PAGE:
Consider this quotation from William B. Evans, Imputation and Impartation: Union with Christ in American Reformed Theology. Studies in Christian Thought (Eugene, OR: Wipf & Stock, 2008), 264-65:
It is here that a concrete soteriological approach is called for. In contrast to the abstractions of the ordo salutis framework, in which justification and sanctification are not “in Christ” but rather occur somehow “on the basis of what Christ did,” there is a need to reflect more deeply on the relationship of the person and work of Christ. Once again, the Pauline materials provide food for thought. R. B. Gaffin has argued that for St. Paul, all of the traditional loci of Reformed soteriology—justification, sanctification, adoption, and glorification—are comprehended in the experience of Christ as the resurrected Second Adam.7 Furthermore, the Pauline perspective here is that the redemptive experience of Christ is not only paradigmatic for the Christian, but also is constitutive of the believer’s experience (the believer will not merely be raised like Christ, but is is crucified and raised with and in Christ, Rom. 6:4-10; Eph 2:4-7). If these insights are to be utilized in Reformed dogmatics, then all of salvation is in a sense “participatory,” that is, a participation in the redemptive experience of Christ. All is to be found, as T. F. Torrance rightly suggests, in the “vicarious humanity of Christ.”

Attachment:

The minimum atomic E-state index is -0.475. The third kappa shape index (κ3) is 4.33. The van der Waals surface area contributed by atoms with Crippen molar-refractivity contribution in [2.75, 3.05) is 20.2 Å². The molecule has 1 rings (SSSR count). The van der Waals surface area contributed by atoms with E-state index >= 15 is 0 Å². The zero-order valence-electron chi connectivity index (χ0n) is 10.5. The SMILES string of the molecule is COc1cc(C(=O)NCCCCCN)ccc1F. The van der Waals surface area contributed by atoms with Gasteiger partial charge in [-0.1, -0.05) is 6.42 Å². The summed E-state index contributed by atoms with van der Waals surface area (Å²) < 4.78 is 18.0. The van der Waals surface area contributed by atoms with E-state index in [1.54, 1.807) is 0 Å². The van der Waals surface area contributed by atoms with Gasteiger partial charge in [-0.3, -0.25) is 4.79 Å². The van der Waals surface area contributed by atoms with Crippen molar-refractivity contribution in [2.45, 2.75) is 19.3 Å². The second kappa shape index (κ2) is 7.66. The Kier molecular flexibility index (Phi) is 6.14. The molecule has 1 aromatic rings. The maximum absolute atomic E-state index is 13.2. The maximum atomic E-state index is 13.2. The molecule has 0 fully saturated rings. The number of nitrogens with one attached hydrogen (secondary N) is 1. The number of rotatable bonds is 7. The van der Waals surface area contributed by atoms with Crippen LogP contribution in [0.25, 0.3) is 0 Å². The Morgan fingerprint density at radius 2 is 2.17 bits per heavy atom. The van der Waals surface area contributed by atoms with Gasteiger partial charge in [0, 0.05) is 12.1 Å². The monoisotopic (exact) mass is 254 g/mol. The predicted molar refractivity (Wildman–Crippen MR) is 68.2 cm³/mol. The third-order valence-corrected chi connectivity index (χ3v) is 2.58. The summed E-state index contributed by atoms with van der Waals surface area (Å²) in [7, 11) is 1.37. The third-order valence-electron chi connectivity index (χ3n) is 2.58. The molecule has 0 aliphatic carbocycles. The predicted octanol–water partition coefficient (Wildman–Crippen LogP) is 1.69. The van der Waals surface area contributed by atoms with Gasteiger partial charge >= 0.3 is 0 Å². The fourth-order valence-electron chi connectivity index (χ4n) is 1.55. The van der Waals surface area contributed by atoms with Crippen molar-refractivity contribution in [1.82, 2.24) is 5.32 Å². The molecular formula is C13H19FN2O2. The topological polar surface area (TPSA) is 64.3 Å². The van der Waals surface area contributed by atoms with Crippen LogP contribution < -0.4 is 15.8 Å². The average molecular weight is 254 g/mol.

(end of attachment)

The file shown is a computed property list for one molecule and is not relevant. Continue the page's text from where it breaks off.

A decisive break with the ordo salutis thinking that has vitiated Reformed thought since the early seventeenth century is clearly implied here. This historical record shows that as long as justification is viewed as taking place at a specific point in time (either in eternity or upon the exercise of faith) it is nearly impossible to find a meaningful relationship between justification and the economy of faith (the ongoing life of faith and obedience). Only when the traditional ordo salutis is eschewed can a truly forensic and synthetic doctrine of justification that is at the same time relational and dynamic be articulated.
7In footnote 7, p. 264 Evans says in part, “See Gaffin, Resurrection and Redemption, 114-127. Of particular interest here is the presence of both the forensic and the transformative poles in the redemptive experience of Christ.” He continues by suggesting that Paul’s expression, εδικαιωθη εν πνευμα, in 1 Tim 3:16 refers not to Christ’s “vindication” but to his forensic justification saying, “there is little reason to deny the forensic sense that dikaiein generally has in the Pauline trajectory. He closes the first paragraph of the footnote with citations to Gaffin’s Resurrection and Redemption and to Vos’ The Pauline Eschatology and to Eduard Schweizer, Lordship and Discipleship.
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